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A Cornish coastal town with a impressive natural harbour

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Du Maurier Centre
Fowey Regatta
Ignore the spelling of this town's name, because it's actually pronounced as "foy". It sits on the southern Cornish coast, next to a natural, deep water harbour. For many centuries this convenient waterway has been providing the settlement both business and pleasure. Dozens of yachts flaunt their sails next to busy cargo ships. The port even receives visits from huge cruise liners, which just about manage to squeeze through its narrow entrance.
Every August, during Regatta week, the town goes even more sailing mad. They organise races for anything that can float, from motorboats to rafts. Later on the craft are flamboyantly decorated for a nautical parade. Back on solid ground, the landlubbers keep themselves entertained with carnivals, games and fireworks.
When the Regatta's over, Fowey returns to its pretty, peaceful self. The stone cottages crowd together along the steep, cobbled streets. It can be easy to get lost among the town's twists and turns. Before too long though, you'll catch a glimpse of the sparkling water through a gap in the houses, and your sense of direction will be back.
In any case, it's no big problem to be lost in a place as pleasant as this. There's always another craft shop to investigate, or another café to relax in. Baskets of flowers hang from the windowsills, and trees cover the surrounding slopes. Much of the nearby land is part of an official Area of Outstanding Natural Beauty, so walkers are spoilt for choice. You can head north, through the open fields, or along the coast, past a mix of dramatic headland and secret beaches.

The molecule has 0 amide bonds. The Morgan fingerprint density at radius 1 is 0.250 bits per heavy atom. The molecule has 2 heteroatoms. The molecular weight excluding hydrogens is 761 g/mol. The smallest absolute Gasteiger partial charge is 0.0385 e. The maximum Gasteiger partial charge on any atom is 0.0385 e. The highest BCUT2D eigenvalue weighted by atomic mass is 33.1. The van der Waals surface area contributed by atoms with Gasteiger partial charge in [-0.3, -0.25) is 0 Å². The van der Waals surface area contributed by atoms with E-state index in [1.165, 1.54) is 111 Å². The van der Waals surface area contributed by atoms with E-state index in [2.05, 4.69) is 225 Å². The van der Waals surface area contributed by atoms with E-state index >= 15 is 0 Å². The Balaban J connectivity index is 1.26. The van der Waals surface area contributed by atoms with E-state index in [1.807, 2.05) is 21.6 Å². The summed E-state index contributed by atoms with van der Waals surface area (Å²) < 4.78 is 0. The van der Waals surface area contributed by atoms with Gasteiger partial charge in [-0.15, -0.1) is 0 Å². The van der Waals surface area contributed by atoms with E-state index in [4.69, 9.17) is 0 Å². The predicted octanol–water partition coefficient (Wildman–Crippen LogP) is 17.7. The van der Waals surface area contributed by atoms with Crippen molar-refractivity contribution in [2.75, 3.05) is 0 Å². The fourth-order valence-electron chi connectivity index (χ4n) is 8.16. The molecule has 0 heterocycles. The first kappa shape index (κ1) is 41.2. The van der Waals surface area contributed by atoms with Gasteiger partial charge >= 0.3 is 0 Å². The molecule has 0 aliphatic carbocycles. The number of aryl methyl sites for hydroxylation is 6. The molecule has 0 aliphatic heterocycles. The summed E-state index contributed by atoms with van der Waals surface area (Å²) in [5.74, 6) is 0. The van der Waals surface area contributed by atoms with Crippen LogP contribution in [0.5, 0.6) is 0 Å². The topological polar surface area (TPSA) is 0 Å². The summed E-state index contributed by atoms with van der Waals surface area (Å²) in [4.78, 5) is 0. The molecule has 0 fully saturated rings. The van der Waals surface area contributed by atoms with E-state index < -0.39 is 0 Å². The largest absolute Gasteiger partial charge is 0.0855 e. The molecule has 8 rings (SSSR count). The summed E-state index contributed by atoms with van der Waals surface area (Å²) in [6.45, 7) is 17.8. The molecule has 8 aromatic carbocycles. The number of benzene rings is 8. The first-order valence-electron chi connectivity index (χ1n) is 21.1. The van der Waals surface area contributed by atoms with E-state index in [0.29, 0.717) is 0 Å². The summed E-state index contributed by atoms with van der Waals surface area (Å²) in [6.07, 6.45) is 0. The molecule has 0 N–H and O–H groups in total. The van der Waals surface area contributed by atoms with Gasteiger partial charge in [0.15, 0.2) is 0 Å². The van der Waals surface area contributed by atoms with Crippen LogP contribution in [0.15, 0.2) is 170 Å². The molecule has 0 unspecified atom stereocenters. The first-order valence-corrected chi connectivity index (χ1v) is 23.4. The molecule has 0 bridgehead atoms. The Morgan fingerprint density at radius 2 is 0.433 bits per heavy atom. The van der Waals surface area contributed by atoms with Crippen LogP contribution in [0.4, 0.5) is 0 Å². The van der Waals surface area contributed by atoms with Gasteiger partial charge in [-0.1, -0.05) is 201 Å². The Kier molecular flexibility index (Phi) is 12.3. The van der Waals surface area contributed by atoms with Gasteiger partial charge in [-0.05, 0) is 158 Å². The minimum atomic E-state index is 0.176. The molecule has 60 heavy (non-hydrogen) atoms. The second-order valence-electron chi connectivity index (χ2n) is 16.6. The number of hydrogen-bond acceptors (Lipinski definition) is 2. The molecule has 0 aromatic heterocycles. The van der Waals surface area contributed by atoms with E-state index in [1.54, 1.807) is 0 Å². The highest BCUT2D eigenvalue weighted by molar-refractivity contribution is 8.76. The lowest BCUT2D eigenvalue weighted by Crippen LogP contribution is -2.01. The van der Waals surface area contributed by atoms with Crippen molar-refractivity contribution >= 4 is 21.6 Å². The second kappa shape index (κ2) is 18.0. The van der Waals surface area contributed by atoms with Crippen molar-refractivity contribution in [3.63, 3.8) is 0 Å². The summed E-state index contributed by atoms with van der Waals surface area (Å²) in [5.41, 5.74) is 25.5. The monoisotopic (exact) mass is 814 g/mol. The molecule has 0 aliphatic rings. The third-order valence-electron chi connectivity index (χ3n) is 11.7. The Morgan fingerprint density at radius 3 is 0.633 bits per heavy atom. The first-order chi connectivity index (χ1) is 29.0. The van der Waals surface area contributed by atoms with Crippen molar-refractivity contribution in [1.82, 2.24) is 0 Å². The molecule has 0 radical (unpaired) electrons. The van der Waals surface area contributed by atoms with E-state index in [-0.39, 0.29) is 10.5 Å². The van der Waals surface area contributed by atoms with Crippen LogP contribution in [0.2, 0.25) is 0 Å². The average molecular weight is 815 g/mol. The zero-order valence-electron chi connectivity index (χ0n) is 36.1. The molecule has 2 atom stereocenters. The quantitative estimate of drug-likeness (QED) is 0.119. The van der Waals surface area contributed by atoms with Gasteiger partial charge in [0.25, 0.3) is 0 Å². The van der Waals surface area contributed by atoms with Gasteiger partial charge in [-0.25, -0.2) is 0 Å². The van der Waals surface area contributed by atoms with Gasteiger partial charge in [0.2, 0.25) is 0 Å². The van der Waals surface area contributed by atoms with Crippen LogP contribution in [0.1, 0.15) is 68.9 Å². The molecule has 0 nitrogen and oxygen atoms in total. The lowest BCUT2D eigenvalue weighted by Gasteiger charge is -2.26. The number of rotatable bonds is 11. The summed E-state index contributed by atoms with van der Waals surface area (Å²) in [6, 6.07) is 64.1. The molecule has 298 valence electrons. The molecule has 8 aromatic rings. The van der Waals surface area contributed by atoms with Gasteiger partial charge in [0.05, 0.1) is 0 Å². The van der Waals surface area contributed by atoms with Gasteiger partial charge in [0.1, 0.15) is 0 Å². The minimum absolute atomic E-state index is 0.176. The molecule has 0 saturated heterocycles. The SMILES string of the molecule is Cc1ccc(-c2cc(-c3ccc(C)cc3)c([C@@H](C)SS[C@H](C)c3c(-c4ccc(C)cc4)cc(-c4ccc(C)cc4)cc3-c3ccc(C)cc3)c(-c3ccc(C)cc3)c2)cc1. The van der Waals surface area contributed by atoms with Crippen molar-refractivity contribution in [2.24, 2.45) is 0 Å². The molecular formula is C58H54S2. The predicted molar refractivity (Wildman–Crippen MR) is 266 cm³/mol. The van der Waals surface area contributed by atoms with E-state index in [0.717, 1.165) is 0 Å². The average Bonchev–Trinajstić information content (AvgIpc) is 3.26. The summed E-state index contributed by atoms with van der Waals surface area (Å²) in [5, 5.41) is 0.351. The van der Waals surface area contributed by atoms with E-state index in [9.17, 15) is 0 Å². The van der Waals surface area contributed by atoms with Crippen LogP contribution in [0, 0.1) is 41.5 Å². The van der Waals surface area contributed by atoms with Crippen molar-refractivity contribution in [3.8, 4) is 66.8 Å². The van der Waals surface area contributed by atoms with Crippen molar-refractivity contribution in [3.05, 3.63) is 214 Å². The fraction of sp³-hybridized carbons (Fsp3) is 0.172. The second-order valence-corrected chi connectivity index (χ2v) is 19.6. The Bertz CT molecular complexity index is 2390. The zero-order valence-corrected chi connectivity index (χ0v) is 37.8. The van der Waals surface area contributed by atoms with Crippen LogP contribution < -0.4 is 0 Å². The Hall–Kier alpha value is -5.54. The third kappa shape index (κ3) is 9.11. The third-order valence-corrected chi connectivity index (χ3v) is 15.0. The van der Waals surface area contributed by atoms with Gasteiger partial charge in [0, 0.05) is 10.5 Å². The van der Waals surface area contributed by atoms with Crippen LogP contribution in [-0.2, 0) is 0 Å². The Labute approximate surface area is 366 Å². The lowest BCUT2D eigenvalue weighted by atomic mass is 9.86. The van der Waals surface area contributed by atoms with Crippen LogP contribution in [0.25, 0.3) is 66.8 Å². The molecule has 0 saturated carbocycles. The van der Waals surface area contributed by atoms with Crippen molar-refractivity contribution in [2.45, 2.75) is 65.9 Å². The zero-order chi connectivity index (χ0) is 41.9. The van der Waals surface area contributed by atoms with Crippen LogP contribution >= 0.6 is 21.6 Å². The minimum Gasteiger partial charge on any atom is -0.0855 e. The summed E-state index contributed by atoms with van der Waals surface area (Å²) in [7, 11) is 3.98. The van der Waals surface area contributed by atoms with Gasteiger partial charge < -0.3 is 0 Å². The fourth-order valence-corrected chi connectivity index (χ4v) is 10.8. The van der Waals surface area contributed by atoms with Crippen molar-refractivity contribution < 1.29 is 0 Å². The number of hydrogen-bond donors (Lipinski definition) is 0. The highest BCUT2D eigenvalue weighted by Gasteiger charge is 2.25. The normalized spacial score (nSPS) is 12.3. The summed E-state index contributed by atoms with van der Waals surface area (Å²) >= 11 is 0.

The landscape made a particularly strong impression on Daphne du Maurier, a famous 20th century author who lived nearby. She wrote such novels as "Rebecca" and "Jamaica Inn", which were smash hits in their time. Fowey remembers its literary heritage well. The Du Maurier Centre provides a permanent shrine to her and other local authors.
There's another museum inside the old town hall. It describes all the exciting tales and adventures that make up the harbour's history. As you'll discover, Fowey wasn't always such a quiet place. It was a valuable port, so it needed defending. Henry VIII was well aware of this, so he built St. Catherine's Castle on the waterfront, next to the chapel of the same name. The church is gone but the fort is still there. Its ruins are open to the public.
Another important defence was the chain that stretched all the way across the river mouth to the neighbouring village of Polruan. If the harbour was under attack, it could be pulled tight, sealing off the water completely. In these more peaceful times, ferries run freely between the two settlements. Polruan is like a smaller version of Fowey, with similarly attractive houses scattered over a steep hill. Just about any building in either place offers a spectacular view of the opposite town.
Visitor Information
Fowey Tourist Information Centre, 5 South Street, Fowey, PL23 1AR. Tel: 01726 833616

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